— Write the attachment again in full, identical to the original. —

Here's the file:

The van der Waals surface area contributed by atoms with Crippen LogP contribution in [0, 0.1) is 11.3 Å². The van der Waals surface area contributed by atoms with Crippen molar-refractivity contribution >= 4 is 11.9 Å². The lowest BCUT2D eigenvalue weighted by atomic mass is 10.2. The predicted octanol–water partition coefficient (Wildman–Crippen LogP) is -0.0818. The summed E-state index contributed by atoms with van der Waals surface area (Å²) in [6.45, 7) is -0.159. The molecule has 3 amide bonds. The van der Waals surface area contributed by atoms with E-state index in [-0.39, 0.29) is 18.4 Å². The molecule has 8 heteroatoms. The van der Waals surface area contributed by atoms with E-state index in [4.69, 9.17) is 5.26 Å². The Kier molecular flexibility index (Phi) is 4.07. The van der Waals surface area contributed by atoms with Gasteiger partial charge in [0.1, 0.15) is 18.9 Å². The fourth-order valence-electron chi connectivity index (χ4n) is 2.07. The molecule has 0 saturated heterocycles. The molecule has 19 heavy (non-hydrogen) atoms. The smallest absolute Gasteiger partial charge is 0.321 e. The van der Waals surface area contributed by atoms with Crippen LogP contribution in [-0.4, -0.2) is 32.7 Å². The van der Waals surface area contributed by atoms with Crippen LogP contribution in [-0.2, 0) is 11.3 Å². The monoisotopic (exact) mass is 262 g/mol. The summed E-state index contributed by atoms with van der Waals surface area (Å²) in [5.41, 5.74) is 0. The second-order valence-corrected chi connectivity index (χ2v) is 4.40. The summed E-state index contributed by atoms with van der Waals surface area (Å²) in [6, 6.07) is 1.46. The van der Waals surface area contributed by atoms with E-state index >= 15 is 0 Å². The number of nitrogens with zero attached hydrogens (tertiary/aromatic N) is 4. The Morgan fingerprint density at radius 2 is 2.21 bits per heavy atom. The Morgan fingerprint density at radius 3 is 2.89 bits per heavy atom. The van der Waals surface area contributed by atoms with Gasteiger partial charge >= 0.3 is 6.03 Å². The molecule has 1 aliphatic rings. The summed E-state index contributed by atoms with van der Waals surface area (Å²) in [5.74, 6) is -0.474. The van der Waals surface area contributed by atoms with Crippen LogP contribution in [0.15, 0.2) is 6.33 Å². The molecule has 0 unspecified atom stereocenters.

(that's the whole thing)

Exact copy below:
The van der Waals surface area contributed by atoms with Crippen LogP contribution in [0, 0.1) is 11.3 Å². The van der Waals surface area contributed by atoms with Crippen molar-refractivity contribution >= 4 is 11.9 Å². The lowest BCUT2D eigenvalue weighted by atomic mass is 10.2. The predicted octanol–water partition coefficient (Wildman–Crippen LogP) is -0.0818. The summed E-state index contributed by atoms with van der Waals surface area (Å²) in [6.45, 7) is -0.159. The molecule has 3 amide bonds. The van der Waals surface area contributed by atoms with E-state index in [-0.39, 0.29) is 18.4 Å². The molecule has 8 heteroatoms. The van der Waals surface area contributed by atoms with E-state index in [4.69, 9.17) is 5.26 Å². The Kier molecular flexibility index (Phi) is 4.07. The van der Waals surface area contributed by atoms with Gasteiger partial charge in [0.1, 0.15) is 18.9 Å². The fourth-order valence-electron chi connectivity index (χ4n) is 2.07. The molecule has 0 saturated heterocycles. The molecule has 19 heavy (non-hydrogen) atoms. The smallest absolute Gasteiger partial charge is 0.321 e. The van der Waals surface area contributed by atoms with Crippen LogP contribution in [-0.4, -0.2) is 32.7 Å². The van der Waals surface area contributed by atoms with Crippen LogP contribution in [-0.2, 0) is 11.3 Å². The monoisotopic (exact) mass is 262 g/mol. The summed E-state index contributed by atoms with van der Waals surface area (Å²) in [5.41, 5.74) is 0. The second-order valence-corrected chi connectivity index (χ2v) is 4.40. The summed E-state index contributed by atoms with van der Waals surface area (Å²) in [6, 6.07) is 1.46. The van der Waals surface area contributed by atoms with E-state index >= 15 is 0 Å². The number of nitrogens with zero attached hydrogens (tertiary/aromatic N) is 4. The Morgan fingerprint density at radius 2 is 2.21 bits per heavy atom. The Morgan fingerprint density at radius 3 is 2.89 bits per heavy atom. The van der Waals surface area contributed by atoms with Gasteiger partial charge >= 0.3 is 6.03 Å². The molecule has 1 aliphatic rings. The summed E-state index contributed by atoms with van der Waals surface area (Å²) in [5.74, 6) is -0.474. The van der Waals surface area contributed by atoms with Crippen LogP contribution in [0.15, 0.2) is 6.33 Å². The molecule has 0 unspecified atom stereocenters.